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Re: Possible bug; code-block vanishes when adding one assembler-instruction.
- From: Erik Christiansen <dvalin at internode dot on dot net>
- To: binutils at sourceware dot org
- Date: Wed, 15 May 2013 20:03:22 +1000
- Subject: Re: Possible bug; code-block vanishes when adding one assembler-instruction.
- References: <877gj83448 dot fsf at sandifor-thinkpad dot stglab dot manchester dot uk dot ibm dot com> <20130509113822748942 dot 6df40120 at gpio dot dk> <87sj1w1nt4 dot fsf at sandifor-thinkpad dot stglab dot manchester dot uk dot ibm dot com> <20130509203639970923 dot 8532796d at gpio dot dk> <874nebhoud dot fsf at hase dot home> <20130509230759849349 dot 2f104060 at gpio dot dk> <87fvxvtblq dot fsf at talisman dot default> <20130510133705897264 dot dfd51dcb at gpio dot dk> <87obcdsagq dot fsf at talisman dot default> <20130515061711477582 dot 29984133 at gpio dot dk>
- Reply-to: dvalin at internode dot on dot net
On 15.05.13 06:17, Jens Bauer wrote:
> (Anyone - feel free to comment on this)
That is a dangerous invitation. :-)
ISTM that the "fix" proposal takes a somewhat limited view of gas usage
(see below), and the "problem" arose from not observing correct section
flag practice, which is to some extent documented in "7.79 `.section
NAME'" in "info gas". (At least in the one for binutils 2.20.1, which I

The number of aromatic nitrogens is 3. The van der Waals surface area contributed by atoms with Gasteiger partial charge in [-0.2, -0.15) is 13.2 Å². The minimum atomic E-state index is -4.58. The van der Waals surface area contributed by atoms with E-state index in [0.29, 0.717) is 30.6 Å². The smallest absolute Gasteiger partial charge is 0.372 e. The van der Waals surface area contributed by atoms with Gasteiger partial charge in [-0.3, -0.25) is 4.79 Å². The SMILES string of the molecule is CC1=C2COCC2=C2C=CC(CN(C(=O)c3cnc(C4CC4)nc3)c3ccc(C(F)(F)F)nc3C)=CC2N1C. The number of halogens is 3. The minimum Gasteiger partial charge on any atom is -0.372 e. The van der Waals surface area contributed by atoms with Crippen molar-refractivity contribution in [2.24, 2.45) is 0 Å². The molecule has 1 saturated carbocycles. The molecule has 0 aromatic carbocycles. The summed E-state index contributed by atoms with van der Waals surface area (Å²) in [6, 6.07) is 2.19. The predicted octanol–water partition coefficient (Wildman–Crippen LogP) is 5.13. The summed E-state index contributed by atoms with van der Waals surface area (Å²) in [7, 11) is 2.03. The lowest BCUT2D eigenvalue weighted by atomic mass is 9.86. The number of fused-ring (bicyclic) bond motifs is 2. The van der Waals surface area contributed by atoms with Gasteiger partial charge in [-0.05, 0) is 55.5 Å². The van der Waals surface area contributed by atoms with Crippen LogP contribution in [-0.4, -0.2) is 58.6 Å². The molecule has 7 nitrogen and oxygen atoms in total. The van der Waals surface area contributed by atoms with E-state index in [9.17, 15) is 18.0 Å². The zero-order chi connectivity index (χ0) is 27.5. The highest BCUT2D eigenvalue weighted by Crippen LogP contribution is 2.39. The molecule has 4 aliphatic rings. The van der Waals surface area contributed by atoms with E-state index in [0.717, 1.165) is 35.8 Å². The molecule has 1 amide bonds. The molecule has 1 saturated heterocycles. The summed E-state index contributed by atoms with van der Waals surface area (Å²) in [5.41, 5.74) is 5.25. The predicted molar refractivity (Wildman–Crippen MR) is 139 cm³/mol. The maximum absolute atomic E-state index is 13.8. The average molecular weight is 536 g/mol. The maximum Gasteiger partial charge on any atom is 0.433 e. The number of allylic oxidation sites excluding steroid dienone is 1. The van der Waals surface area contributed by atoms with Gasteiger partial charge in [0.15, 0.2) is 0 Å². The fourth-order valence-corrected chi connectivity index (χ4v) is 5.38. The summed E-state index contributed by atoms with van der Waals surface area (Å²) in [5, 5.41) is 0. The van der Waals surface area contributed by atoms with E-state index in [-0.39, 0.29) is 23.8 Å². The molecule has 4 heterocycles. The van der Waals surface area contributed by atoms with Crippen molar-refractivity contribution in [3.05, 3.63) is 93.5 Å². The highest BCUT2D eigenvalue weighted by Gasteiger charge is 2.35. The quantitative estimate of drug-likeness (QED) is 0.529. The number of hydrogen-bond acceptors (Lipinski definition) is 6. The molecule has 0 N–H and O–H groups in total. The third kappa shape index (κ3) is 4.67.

have to hand.) Admittedly, flag syntax is much easier to pick up from
seeing it used in code snippets.
> >> ...Or the assembler could perhaps mark bare .section .foo as
> >> "ax"/progbits by default; I guess it would be possible to create a
> >> plain .section .foo, by just using .section .foo,"",@nobits
If we perform an "objdump -h" on a compiled ELF file, we may see
LOAD, as well as ALLOCATED. AIUI, @nobits is for the latter without the
former. Null content is not what I envisage as a "plain .section". As
for "ax", the "x" can be problematic as a default.
However, adding a gas option, which could enable warnings, would be an
adequately backward-compatible innovation, I think.
A couple of upthread points now also require belated comment, if only to
air other .section directive usage:
On 10.05.13 13:37, Jens Bauer wrote:
> It isn't often that the .section directive is used in an
> assembly-source file.
In reality, usage varies. In embedded systems, I almost always use it
several times in an assembler file. Each file becomes an "object" if it
has all its .bss, .initN, .text sections populated in succession. In
embedded systems there are often other sections as well. Everything is
in one place, making it easier to maintain.
Using .pushsection, and .popsection, I sometimes have a macro put code
into the current section, and also a labelled .space into .bss, so that
the macro is also object-like. There could then easily be a dozen
section directives in a modest sized file.
And if we're doing it in C, then there's also no limit to the number of
__attribute__ ((section (".tramp")))
we might use in a file, with or without explicit flags. I will admit
that that does seem to give the default which you're looking for, IIUC.
Back to the later post:
On 15.05.13 06:17, Jens Bauer wrote:
> Actually, it was because I saw the way '.section .rodata' was used, I
> used '.section .fastcode' the same way. Yep, that was still my fault,
> that I did not read about how to use .section, before using it.
Groping in the dark is no fun, and learning is made more painful by lack
of examples to light the path.
Maybe a couple of examples ought to be added to the gas info page? For a
couple of decades now, I've just ambled from target to target, using the
same gas flags with impunity, so one set of examples might nearly do?
(The @ vs % warning is already in the info doc.)
Harrisberger's Fourth Law of the Lab:
Experience is directly proportional to the amount of equipment ruined.